This is a fairly complicated question at the moment. The short answer is yes, but buckle in, because if you both write and perform your own music, the way streaming royalties are paid out gets a bit bumpy…
As we mention above, there are two rights that kick in when a song is played, the composition right and the publishing right. But in the ’90s, a complicated series of legislative initiatives, the Digital Performance Right in Sound Recordings Act of 1995 and the Digital Millennium Copyright Act of 1998, together created a digital performance right for sound recordings, which necessitated a new kind of PRO to handle royalties for that right.
Typically when we talk about a PRO in the United States, we’re referring to one of the three organizations we get into below — ASCAP, BMI, and SESAC — who represent the rights of songwriters and publishers. But there is one other PRO — SoundExchange — created to represent performing artists and labels for royalties related to a sound recording’s digital performance right.
Traditional PROs collect and distribute royalties from streaming on behalf of songwriters and publishers. SoundExchange collects royalties on behalf of artists and labels.
Bottom line: If you both write and perform your own music, you should consider signing up with both one of the the big three PROs as a songwriter and publisher, and as an artist with SoundExchange.
Can I affiliate with more than one PRO?
When it comes to the 3 songwriting and publishing PROs — ASCAP, BMI, and SESAC — nope. You gotta pick one. If it were possible to have two or three memberships floating around, it would be like double dipping into the same pot. No one likes a double dipper. It’s gross.
Who are the major American PROs and how are they different from one another?
It’s important to do your research before deciding which PRO to affiliate with. If you can, head to a city where each of the main PROs have offices and meet with a writers’ rep at each location. They’ll be happy to discuss with you what they do for songwriters and what membership will look like. Many PROs also offer great perks like workshops, panels, discounts on conferences, writing rooms, and more.
Here’s some basic info to get you started:
“American Society of Composers, Authors, and Publishers”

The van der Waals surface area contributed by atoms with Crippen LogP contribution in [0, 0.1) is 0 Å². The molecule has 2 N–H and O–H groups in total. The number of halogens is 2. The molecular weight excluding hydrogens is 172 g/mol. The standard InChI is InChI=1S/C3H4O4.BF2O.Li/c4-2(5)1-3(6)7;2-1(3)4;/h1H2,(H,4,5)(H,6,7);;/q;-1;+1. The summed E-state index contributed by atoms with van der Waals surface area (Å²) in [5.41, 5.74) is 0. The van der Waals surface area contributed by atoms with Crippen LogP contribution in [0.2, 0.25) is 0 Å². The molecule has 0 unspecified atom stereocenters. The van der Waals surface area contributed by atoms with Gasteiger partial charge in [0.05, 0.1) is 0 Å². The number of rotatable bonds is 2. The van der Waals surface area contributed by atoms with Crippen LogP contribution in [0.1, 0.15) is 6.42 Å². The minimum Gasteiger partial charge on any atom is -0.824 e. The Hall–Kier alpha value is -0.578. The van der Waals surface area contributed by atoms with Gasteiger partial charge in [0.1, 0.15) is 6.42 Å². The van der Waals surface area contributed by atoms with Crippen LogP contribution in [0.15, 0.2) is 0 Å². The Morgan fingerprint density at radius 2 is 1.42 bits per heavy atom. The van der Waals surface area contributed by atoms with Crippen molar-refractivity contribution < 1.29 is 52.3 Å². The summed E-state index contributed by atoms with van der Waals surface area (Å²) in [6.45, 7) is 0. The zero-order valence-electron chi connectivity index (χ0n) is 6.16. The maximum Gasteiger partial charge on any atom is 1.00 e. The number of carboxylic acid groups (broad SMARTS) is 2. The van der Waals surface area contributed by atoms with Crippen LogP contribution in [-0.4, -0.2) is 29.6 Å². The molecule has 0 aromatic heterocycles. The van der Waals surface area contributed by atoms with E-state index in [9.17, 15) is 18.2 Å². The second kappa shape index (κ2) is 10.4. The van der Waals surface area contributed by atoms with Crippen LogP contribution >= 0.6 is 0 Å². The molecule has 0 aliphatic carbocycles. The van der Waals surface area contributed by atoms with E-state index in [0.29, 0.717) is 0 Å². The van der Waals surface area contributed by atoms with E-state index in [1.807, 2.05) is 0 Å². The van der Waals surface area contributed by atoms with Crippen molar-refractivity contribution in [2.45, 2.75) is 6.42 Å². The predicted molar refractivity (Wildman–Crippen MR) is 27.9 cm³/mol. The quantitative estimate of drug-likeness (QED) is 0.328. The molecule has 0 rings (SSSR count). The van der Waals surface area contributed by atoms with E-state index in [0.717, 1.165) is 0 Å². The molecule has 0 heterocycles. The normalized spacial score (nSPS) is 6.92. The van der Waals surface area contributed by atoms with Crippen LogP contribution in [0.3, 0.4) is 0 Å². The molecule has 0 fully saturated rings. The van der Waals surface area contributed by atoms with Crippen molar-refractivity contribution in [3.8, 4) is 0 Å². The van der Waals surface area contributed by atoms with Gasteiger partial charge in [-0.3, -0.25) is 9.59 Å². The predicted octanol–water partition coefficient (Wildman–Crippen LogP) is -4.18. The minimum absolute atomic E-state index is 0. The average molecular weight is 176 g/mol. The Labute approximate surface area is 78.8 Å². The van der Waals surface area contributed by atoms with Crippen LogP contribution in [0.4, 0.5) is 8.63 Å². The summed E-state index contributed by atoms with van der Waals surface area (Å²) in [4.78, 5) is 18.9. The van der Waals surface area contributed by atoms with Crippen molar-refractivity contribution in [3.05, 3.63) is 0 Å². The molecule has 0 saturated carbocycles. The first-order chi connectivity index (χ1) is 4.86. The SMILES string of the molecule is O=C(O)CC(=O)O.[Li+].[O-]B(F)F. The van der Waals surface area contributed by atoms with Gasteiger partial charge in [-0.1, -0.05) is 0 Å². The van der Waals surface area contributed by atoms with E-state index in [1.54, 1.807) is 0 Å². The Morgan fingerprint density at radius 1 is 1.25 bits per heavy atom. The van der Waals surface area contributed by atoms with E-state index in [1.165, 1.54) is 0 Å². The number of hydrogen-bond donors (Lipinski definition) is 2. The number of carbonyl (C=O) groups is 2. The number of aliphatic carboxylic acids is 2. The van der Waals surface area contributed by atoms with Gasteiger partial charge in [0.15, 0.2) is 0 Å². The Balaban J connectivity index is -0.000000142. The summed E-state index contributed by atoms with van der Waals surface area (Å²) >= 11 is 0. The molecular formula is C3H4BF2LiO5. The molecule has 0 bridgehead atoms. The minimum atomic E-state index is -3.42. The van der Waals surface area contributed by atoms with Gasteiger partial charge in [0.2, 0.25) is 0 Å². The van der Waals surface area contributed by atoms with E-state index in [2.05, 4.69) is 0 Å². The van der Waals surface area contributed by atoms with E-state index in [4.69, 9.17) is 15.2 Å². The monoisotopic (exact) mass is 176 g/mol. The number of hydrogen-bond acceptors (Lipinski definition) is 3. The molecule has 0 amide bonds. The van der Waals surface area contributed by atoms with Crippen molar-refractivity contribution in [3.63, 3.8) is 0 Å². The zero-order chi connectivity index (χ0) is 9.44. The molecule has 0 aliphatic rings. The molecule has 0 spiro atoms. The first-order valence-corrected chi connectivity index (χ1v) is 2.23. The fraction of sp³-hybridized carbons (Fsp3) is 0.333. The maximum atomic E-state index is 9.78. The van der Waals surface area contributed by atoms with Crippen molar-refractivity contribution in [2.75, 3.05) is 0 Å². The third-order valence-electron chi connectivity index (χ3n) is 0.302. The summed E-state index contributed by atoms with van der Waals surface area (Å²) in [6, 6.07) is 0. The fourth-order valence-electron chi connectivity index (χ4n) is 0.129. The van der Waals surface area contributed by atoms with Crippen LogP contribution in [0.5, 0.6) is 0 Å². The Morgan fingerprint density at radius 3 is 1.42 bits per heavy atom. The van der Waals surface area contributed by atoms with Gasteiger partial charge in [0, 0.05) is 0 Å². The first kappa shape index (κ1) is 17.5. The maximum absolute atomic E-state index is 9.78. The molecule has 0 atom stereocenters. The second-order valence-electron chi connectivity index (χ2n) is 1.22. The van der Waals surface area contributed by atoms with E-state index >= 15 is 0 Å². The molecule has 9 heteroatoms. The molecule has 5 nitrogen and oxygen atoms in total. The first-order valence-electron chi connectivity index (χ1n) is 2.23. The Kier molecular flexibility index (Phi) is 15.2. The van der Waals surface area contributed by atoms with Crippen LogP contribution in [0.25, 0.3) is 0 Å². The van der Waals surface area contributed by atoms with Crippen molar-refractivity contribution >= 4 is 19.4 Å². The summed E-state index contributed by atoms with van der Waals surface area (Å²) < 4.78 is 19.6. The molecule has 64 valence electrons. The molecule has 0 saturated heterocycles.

Offices: New York, Nashville, Atlanta, Los Angeles, London, Miami, and Puerto Rico
ASCAP was started by composers and is run by composers and publishers today. Its board of directors is made up of composers, songwriters, and music publishers who are elected from the organization’s membership. With over 565,000 members, ASCAP is the second largest PRO in America by membership (the largest in terms of revenue). They also have agreements with other rights organizations worldwide and represent global members. They claim to have a distributorship of 88¢ per dollar collected.
Membership Fees: $50 to register as a songwriter, $50 to register as a publisher. One time payment, no annual renewal.
“Broadcast Music, Inc.”
Offices: New York, Nashville, Atlanta, Los Angeles, London, Miami, and Puerto Rico
BMI was founded by a group of radio broadcasters who sought to represent music licensing in emerging genres. Since them, it’s grown to become the largest performance rights organization in the US, with a membership of 700,000 members. They also work with PROs in other countries to represent their members.
Membership Fees: Songwriters can join for free. Publishers must pay a one time fee of $150.
“Society of European Stage Authors and Composers”
Offices: New York, Los Angeles, Atlanta, Miami, London, and Nashville
Originally established to help European publishers with their American performance royalties, SESAC has since grown into the fastest-growing American PRO representing songwriters, composers, and publishers of all genres. SESAC has also recently acquired the Harry Fox Agency, offering bundled licenses and streamlined efficiencies when dealing with certain mechanical rights.
Membership Fees: SESAC selectively affiliates, and encourages all professional-minded songwriters to apply for membership. No fees or dues are required if you are offered to affiliate.
¹This article was updated on June 3rd, 2016 to more clearly reflect the allocation of streaming royalties. An earlier version mistakenly claimed that PROs do not pay out royalties from streamed music.
Which PRO did you register with and how has your experience been? Share your thoughts in the comments below?